I wait, absorb, accept
From last to first of Your abuses.
[Bartolo Cattafi, da Libertà,1980]
Disease and literature
Between 1926 and 1930, Virginia Woolf, the unforgettable author of Jacob’s Room, Mrs Dalloway, Lighthouse Trip and the soul of the ‘Bloomsbury group’, worked on an essay dedicated to the disease: On Being Ill. A sharp consideration on disease and literature.
She highlights how, in this condition, it becomes necessary to seize an opportunity, remembering that the disease provides “certain truths [so that] they are not excluded from human knowledge”.
This meaningful operetta, perhaps inspired by her admiration for Charles Lamb – the author of the essay The Convalescent– is an “explicit defense of the condition of the patient”, whose physical and mental mortification, fueled by the negligence of society towards urgent and unknown needs, brings out the cruel absence of human compassion. The writer says that “there is, let us confess it (and illness is the great confessional) a childish outspokenness in illness; things are said, truths blurted out, which the cautious respectability of health conceals. About sympathy for example, we can do without it.”
“That illusion of a world so shaped that it echoes every groan, of human beings so tied together by common needs and fears that a twitch at one wrist jerks another, where however strange your experience other people have had it too, where however far you travel in your own mind someone has been there before you – is all an illusion” Of course, she adds: “We do not know our own souls, let alone the souls of others”.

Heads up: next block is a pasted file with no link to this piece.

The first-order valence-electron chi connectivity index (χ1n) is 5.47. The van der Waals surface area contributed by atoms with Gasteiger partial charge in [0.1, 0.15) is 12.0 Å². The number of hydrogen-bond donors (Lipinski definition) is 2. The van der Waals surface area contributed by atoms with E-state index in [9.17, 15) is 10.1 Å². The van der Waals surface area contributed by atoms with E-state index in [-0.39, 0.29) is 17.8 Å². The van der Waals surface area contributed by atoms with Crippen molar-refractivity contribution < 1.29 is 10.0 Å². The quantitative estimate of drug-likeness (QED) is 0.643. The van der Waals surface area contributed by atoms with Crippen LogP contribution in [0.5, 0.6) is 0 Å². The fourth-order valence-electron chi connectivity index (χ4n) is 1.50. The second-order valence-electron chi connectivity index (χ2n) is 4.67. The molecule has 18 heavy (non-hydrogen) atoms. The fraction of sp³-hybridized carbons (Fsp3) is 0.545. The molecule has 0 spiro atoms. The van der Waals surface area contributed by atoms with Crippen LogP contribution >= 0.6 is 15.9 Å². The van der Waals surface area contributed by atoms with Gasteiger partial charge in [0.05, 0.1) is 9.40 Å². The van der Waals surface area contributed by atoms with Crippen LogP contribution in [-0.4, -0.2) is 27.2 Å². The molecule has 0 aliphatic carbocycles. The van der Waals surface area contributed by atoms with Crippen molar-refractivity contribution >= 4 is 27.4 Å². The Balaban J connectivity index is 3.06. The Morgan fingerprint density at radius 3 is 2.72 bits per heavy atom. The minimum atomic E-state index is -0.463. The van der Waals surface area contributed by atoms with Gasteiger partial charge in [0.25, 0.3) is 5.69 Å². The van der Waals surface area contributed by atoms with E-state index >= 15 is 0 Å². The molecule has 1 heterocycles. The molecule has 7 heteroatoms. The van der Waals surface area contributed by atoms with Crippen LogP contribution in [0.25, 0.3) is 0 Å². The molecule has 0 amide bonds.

These are eloquent words which convey the difficulty in reading other’s souls, and, at the same time, convey how, besides the full-blown disease, there is the fear of the disease, the growing of solitude, the feeling that everything around us is marked by fragility. What we have experienced, and we are still experiencing regarding the pandemic with the devastating zoonosis caused by coronavirus (SARS-CoV 2) indicates, in an incontrovertible way, that the rupture of human/nature symmetry is reason of uncontrolled events, extremely pernicious.
In the body and with the body, unequivocally, we increase knowledge and understanding of our own existence (Dasein), and, by parallel and obscure ways, also of other existence. Woolf warns us of a vulnus in the textures of knowledge precisely because of the lack of the theme “disease” in literature depriving. In this way, the creative product of its implicit therapeutic action.
Guts and spirituality
Emilio Cecchi, in 1952’s Trotting Races, noted that “there are things, which we do not fully understand unless we experience them onour own flesh. And diseases are among them.”
A mixture – we would say – between creative thinking and blood, between transcendent idea and human nature, allows us to immerse ourselves in that painful dimension of body wear, of the pathogenic insult, and, at the same time, of the urgency of that spirituality which has emerged from the pain already experienced by the speculation of Maria Zambrano, – pupil of José Ortega y Gasset, – who well defines her biological path as “Creative Disease”, by living in affliction and fear because of tuberculosis.
A misture between disease and literature, indeed. The same subject that we have already read in the life, fevers and conversion of John Henry Newman, witnessed, with determination, in his Illness in Sicily.
It is a question of accepting in the hive of the soul the same original, disruptive and blood-soaked force of the body: a star “planted in the existence”, as Zambrano describes in Philosophic and Poetry (1939). Thus, it is necessary to reconstruct an arc which could recall enough poetic material capable of providing not only the description of the sick body, but the psychologic approach to the disease.